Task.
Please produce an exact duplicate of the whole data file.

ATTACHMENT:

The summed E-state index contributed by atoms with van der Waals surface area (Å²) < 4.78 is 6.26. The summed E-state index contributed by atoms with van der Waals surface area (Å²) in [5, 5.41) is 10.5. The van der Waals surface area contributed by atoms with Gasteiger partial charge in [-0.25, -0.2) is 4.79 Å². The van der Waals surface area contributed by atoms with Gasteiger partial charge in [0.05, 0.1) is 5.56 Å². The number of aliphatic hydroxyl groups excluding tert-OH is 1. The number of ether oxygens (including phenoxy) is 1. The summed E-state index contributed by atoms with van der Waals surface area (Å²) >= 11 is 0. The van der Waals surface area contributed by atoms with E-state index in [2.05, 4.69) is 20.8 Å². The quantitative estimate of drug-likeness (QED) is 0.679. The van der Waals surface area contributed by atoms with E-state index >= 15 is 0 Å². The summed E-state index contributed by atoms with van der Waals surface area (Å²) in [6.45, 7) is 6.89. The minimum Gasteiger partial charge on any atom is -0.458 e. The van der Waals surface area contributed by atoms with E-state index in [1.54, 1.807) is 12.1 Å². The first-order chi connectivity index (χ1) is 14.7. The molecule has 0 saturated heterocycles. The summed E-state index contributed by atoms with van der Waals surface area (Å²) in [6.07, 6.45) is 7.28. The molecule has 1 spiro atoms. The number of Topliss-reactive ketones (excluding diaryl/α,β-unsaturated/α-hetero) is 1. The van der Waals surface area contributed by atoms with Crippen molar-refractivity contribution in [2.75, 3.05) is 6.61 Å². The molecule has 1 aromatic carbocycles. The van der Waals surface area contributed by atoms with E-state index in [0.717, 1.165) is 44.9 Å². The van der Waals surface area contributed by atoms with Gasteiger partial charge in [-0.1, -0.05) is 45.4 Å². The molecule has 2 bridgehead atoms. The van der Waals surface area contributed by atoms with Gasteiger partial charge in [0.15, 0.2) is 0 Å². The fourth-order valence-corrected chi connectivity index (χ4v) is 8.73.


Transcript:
The summed E-state index contributed by atoms with van der Waals surface area (Å²) < 4.78 is 6.26. The summed E-state index contributed by atoms with van der Waals surface area (Å²) in [5, 5.41) is 10.5. The van der Waals surface area contributed by atoms with Gasteiger partial charge in [-0.25, -0.2) is 4.79 Å². The van der Waals surface area contributed by atoms with Gasteiger partial charge in [0.05, 0.1) is 5.56 Å². The number of aliphatic hydroxyl groups excluding tert-OH is 1. The number of ether oxygens (including phenoxy) is 1. The summed E-state index contributed by atoms with van der Waals surface area (Å²) >= 11 is 0. The van der Waals surface area contributed by atoms with E-state index in [2.05, 4.69) is 20.8 Å². The quantitative estimate of drug-likeness (QED) is 0.679. The van der Waals surface area contributed by atoms with E-state index >= 15 is 0 Å². The summed E-state index contributed by atoms with van der Waals surface area (Å²) in [6.45, 7) is 6.89. The minimum Gasteiger partial charge on any atom is -0.458 e. The van der Waals surface area contributed by atoms with E-state index in [1.54, 1.807) is 12.1 Å². The first-order chi connectivity index (χ1) is 14.7. The molecule has 0 saturated heterocycles. The summed E-state index contributed by atoms with van der Waals surface area (Å²) in [6.07, 6.45) is 7.28. The molecule has 1 spiro atoms. The number of Topliss-reactive ketones (excluding diaryl/α,β-unsaturated/α-hetero) is 1. The van der Waals surface area contributed by atoms with Crippen molar-refractivity contribution in [2.75, 3.05) is 6.61 Å². The molecule has 1 aromatic carbocycles. The van der Waals surface area contributed by atoms with E-state index in [0.717, 1.165) is 44.9 Å². The van der Waals surface area contributed by atoms with Gasteiger partial charge in [-0.1, -0.05) is 45.4 Å². The molecule has 2 bridgehead atoms. The van der Waals surface area contributed by atoms with Gasteiger partial charge in [0.15, 0.2) is 0 Å². The fourth-order valence-corrected chi connectivity index (χ4v) is 8.73.